Mortgage credit, and the coming purchase storm

A rebounding economy and wave of first time homebuyers are poised to push open the credit gates

Mortgage credit is still the tightest it has been in more than six years, but an unwavering February may be the calm before the purchase storm as lenders prepare for a revitalized economy, the Mortgage Bankers Association said in a report on Tuesday.

The group’s Mortgage Credit Availability Index remained unchanged at 124.6 last month, still hovering near levels previously seen in 2014. The index plunged from record highs seen in late 2019 after the COVID-19 pandemic resulted in the worst economic contraction since the Great Depression.

Measuring credit availability by loan type, the Conforming MCAI that tracks loans backed by Fannie Mae and Freddie Mac fell .7% while the Jumbo MCAI measuring high-balance loans rose .2%, and the Conventional MCAI that measures loans not backed by the government fell .3%.

The Government MCAI that includes mortgages backed by the Federal Housing Administration, the Veterans Administration and the U.S. Department of Agriculture rose .3%, MBA said.

A decline in the MCAI indicates that lending standards are tightening, while increases in the index are indicative of loosening credit.

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According to Joel Kan, MBA’s associate vice president of economic and industry forecasting, despite a virtually unaltered February, the housing market is in strong shape heading into the spring, with robust growth in purchase applications, home sales and new residential construction.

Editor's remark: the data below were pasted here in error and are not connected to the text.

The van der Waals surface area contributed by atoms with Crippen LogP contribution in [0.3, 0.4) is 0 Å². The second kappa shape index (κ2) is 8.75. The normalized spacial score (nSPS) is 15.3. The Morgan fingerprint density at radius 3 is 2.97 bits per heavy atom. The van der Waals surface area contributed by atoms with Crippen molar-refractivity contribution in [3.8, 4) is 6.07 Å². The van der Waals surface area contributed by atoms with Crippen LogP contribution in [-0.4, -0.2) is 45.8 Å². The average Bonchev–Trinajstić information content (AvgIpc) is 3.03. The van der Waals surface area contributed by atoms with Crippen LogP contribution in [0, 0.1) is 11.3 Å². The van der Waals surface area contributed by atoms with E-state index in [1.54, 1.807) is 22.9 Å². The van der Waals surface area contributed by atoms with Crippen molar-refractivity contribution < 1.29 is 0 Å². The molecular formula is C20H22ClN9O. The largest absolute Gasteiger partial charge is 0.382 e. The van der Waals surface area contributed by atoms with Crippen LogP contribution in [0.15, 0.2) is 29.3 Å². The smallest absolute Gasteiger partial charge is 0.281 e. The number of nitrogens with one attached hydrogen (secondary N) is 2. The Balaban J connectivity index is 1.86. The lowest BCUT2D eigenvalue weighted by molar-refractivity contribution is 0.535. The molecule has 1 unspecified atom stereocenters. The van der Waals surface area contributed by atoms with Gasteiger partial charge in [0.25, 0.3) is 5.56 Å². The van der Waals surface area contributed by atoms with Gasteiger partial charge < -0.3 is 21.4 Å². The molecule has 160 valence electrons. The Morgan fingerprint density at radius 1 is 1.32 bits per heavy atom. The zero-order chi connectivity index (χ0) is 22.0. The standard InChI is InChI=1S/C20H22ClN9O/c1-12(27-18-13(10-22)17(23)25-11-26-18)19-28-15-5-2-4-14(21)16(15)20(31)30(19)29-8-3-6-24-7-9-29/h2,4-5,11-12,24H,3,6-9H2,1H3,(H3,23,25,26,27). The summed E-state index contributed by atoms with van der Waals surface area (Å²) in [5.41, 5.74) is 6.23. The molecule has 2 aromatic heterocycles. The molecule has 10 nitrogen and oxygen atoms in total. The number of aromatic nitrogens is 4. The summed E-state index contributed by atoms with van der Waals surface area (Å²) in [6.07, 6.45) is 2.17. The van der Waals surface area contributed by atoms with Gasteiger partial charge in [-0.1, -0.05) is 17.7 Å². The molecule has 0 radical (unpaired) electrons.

“Expected home sales growth this year is still likely to be driven by first-time buyers, spurred by millennials reaching peak first-time homebuyer age,” Kan said. “Many of these potential buyers will likely utilize FHA and other low down payment loans to purchase a home.”

However, government credit supply has increased in five of the past six months, albeit in small increments, but remains tight by historical standards. This adds another obstacle for many aspiring first-time buyers who are already navigating supply and affordability constraints, Kan noted.

But the MBA is expecting big things from first-time homebuyers in 2021. The trade organization’s chief economist, Mike Fratantoni, said that the rebounding economy and rising buyer demand dovetails with most millennials approaching peak first-time homebuyer age.

“The largest cohort of millennials are now 29, and historically, peak first-time homebuyer age is 32 or 33. The MBA is forecasting that this wave of young homebuyers will support the purchase market for at least the next few years,” Fratantoni said.

The National Association of Home Builders fourth quarter 2020 survey of prospective homebuyers also showed that 27% of millennial respondents planned to buy a home in the next 12 months, up from 19% in the prior year’s survey.


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